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Summary: New Years is always the perfect opportunity for us to reflect on the past to recommit to the present and to plan for the future. The great intellectual giant Socrates once said “an unexamined life is not worth living.” And so at the end of 2007 and the

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A New Year, A New You. Part I

Well Christmas came upon us so fast and now it has passed. And now comes the season of Deck the Halls with piles and piles of bills to help us remember what we did this Christmas season. Maybe you heard the story of the young college student and she came running in tears to her father. She said to her father “Dad you gave me some terrible financial advice!” I did?” What did I tell you said the puzzled father? The girl responded and said “You told me to put my money in that big bank, and not that big bank is in trouble.” What are you talking about? That is one of the largest banks in the state.” He said. There must be some mistake.” Well I don’t think so she cried.” They just returned one of my checks with a note on it saying “Insufficient funds.”

You may never have experienced insufficient funds in your life, but Christmas time can easily share with us low funds. If only we could replace that with lower weight we would be doing okay. Well the New Year is only a few days away. Soon we will be struggling to remember to write 2008 instead of 2007 on those checks. And as we enter into this part of the year, we ask ourselves what will the New Year bring?

A poet once wrote:

Life is a book of volumes three

The past the present and the yet to be.

The first is written and laid away

The second we are writing day by day.

The next and the last of the volumes three

Is locked from sight. God holds the key.

New Years is always the perfect opportunity for us to reflect on the past to recommit to the present and to plan for the future. The great intellectual giant Socrates once said “an unexamined life is not worth living.” And so at the end of 2007 and the beginning of 2008 I want to invite you to journey into a period of self-examination as we examine our lives and place under the microscope our relationship to God.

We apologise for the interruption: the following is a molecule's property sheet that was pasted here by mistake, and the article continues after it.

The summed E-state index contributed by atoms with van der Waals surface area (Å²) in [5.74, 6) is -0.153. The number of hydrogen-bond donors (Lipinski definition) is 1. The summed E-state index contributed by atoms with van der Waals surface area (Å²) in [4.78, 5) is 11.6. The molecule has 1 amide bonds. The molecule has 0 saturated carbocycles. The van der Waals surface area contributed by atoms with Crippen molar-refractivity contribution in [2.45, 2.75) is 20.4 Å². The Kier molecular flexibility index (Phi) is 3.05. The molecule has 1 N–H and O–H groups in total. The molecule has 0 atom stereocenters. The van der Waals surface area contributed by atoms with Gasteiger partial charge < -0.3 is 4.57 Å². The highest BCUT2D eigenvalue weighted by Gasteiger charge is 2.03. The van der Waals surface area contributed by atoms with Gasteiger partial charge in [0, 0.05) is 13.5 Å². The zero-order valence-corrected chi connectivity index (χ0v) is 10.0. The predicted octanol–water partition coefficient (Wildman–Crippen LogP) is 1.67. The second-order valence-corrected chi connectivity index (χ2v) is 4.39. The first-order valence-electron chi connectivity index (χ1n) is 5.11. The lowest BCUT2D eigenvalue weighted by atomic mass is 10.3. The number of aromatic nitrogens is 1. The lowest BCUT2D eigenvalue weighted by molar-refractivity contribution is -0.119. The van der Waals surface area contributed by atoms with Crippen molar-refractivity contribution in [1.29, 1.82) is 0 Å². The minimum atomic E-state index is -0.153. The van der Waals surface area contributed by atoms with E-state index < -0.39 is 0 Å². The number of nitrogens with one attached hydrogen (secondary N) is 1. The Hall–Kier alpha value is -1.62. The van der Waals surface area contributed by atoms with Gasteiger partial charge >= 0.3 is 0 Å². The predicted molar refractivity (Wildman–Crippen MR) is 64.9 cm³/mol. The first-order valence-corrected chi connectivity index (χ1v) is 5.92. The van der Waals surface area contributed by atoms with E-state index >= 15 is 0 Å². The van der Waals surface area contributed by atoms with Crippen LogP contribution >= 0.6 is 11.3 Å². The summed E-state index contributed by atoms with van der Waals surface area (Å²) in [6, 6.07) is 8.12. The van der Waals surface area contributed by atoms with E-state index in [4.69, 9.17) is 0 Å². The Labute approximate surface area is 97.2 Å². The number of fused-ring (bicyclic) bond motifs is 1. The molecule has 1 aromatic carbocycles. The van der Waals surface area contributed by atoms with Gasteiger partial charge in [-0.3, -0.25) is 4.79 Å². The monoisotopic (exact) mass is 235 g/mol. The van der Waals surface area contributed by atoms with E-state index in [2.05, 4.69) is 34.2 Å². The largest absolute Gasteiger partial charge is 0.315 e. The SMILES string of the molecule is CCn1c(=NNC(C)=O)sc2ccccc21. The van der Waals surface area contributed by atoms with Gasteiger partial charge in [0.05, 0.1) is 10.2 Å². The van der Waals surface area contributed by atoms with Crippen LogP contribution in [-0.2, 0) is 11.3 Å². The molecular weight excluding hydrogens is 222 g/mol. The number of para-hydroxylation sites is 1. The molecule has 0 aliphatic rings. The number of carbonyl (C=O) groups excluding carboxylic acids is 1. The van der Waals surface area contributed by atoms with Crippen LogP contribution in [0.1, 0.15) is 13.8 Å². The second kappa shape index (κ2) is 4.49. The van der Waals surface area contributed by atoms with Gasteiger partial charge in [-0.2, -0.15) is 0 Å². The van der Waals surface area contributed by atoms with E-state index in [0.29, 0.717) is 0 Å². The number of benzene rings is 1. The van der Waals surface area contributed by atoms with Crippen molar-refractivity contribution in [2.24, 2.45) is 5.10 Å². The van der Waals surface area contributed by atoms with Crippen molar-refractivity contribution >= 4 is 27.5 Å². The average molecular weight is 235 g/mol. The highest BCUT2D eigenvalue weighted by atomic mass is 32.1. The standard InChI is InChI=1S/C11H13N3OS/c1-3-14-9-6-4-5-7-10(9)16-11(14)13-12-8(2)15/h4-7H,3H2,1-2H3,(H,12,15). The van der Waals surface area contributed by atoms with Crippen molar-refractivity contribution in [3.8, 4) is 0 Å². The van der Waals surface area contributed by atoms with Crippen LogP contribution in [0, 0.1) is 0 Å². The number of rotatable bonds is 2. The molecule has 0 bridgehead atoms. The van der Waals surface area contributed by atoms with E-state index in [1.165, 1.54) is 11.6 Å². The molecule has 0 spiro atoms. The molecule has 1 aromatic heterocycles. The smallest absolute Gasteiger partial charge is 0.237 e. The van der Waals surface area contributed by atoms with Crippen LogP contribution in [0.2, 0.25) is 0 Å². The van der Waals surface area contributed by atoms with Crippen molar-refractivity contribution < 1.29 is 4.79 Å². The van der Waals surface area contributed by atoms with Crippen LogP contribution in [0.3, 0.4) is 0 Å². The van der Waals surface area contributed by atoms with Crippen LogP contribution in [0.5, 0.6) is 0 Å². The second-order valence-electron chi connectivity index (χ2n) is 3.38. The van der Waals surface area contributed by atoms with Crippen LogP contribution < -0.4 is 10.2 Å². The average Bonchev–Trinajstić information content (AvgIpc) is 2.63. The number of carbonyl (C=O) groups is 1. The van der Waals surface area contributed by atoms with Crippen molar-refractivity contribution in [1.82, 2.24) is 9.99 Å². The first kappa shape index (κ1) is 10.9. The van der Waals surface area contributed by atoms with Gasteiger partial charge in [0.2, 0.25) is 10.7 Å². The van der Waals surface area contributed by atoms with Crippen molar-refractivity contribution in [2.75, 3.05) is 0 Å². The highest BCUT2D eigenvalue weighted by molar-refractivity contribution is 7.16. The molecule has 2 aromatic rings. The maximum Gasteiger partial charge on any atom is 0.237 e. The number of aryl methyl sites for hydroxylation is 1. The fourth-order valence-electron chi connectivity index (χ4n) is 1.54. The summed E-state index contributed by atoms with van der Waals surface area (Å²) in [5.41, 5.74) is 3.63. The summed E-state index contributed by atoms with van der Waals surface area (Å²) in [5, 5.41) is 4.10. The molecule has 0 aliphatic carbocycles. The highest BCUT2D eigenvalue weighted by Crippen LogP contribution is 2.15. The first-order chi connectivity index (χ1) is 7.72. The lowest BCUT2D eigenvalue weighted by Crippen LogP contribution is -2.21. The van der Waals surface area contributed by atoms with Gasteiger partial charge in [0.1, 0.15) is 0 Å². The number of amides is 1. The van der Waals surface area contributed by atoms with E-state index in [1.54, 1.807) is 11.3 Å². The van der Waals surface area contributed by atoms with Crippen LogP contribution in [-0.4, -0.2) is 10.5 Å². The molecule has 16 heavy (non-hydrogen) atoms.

I remember hearing adults tell me how fast time flies the older you get and while I am still young I have discovered that as I put on years and pounds I am cognizant of the fact that time does seem to speed up. And so it is important that I focus on how I am living my life and to keen in on the relationship that I have with God. In James 4:14 we find out how quickly time does go by. James 4:14 says “

“Why, you don’t even know what will happen tomorrow. What is your life? You are a mist that appears for a little while and then vanishes.” James 4:14

James is describing to us that while it is important to have a form of planning for the future that we also need to be realistic and know that we don’t know what the future holds. And because the future is so uncertain it is imperative that you and I completely depend on God. Life is short no matter how long we live. We shouldn’t be deceived into thinking we have plenty of time left to live for Christ, to enjoy our loved ones, or to do what we know we should. Today is the day to live for God! Then, no matter when our lives end, we will have fulfilled God’s plans for us.

Yet if we truly examine ourselves we will see that it is really completely insane for us to waste part of our lives focused on stupid things such as really wondering what people think about us, harboring grudges and being mad at someone that extend for years, and walking in life constantly fearful of doing something wrong.


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